Histone Modifications Blueprint Venous-blood-specific histone modifications Blueprint_VenousBlood_Histone
DHS Blueprint Sample-specific DHS Blueprint_DNaseI
Genome Segmentations Roadmap Epigenomics E029 (Primary monocytes from peripheral blood) EpigenomeAtlas_15Segments_E029
Genome Segmentations Roadmap Epigenomics E030 (Primary neutrophils from peripheral blood) EpigenomeAtlas_15Segments_E030
Genome Segmentations Roadmap Epigenomics E031 (Primary B cells from cord blood) EpigenomeAtlas_15Segments_E031
Genome Segmentations Roadmap Epigenomics E032 (Primary B cells from peripheral blood) EpigenomeAtlas_15Segments_E032
Genome Segmentations Roadmap Epigenomics E033 (Primary T cells from cord blood) EpigenomeAtlas_15Segments_E033
Genome Segmentations Roadmap Epigenomics E034 (Primary T cells from peripheral blood) EpigenomeAtlas_15Segments_E034
Genome Segmentations Roadmap Epigenomics E035 (Primary hematopoietic stem cells) EpigenomeAtlas_15Segments_E035
Genome Segmentations Roadmap Epigenomics E036 (Primary hematopoietic stem cells short term culture) EpigenomeAtlas_15Segments_E036
Genome Segmentations Roadmap Epigenomics E037 (Primary T helper memory cells from peripheral blood 2) EpigenomeAtlas_15Segments_E037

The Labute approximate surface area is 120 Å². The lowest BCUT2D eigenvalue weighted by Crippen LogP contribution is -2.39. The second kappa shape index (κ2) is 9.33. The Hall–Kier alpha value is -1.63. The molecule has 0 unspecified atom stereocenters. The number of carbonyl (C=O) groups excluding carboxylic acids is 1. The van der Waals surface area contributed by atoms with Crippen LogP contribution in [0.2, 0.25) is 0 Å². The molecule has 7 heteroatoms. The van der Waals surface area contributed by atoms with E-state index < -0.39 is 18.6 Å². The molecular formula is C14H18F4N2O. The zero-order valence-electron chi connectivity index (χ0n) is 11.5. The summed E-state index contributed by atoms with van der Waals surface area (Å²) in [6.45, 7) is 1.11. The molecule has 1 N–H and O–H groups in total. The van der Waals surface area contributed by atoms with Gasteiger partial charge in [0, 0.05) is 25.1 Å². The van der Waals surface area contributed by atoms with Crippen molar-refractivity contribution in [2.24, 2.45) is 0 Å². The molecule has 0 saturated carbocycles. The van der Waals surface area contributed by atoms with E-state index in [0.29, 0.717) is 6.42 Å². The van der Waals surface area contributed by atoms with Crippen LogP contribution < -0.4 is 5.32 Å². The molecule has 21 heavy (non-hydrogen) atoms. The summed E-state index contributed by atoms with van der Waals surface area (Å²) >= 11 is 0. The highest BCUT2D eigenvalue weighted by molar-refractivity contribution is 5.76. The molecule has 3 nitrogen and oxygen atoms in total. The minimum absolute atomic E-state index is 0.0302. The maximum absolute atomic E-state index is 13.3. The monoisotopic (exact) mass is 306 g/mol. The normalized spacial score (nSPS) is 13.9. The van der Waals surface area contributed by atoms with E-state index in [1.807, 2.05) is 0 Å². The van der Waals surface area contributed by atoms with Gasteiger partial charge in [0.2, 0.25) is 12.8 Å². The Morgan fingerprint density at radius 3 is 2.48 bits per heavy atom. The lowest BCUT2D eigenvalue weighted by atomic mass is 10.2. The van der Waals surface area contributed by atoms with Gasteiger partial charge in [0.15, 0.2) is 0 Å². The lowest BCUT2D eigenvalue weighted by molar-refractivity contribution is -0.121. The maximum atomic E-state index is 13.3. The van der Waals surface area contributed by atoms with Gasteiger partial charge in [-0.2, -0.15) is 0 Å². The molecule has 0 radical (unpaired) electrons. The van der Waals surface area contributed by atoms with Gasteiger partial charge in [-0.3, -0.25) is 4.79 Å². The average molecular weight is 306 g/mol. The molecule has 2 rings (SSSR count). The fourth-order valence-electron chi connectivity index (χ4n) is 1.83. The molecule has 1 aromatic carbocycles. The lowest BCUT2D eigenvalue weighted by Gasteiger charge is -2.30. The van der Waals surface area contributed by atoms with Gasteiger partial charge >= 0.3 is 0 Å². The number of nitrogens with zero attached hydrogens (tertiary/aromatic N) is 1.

Genome Segmentations Roadmap Epigenomics E038 (Primary T helper naive cells from peripheral blood) EpigenomeAtlas_15Segments_E038
Genome Segmentations Roadmap Epigenomics E039 (Primary T helper naive cells from peripheral blood) EpigenomeAtlas_15Segments_E039
Genome Segmentations Roadmap Epigenomics E040 (Primary T helper memory cells from peripheral blood 1) EpigenomeAtlas_15Segments_E040
Genome Segmentations Roadmap Epigenomics E041 (Primary T helper cells PMA-I stimulated) EpigenomeAtlas_15Segments_E041
Genome Segmentations Roadmap Epigenomics E042 (Primary T helper 17 cells PMA-I stimulated) EpigenomeAtlas_15Segments_E042
Genome Segmentations Roadmap Epigenomics E043 (Primary T helper cells from peripheral blood) EpigenomeAtlas_15Segments_E043
Genome Segmentations Roadmap Epigenomics E044 (Primary T regulatory cells from peripheral blood) EpigenomeAtlas_15Segments_E044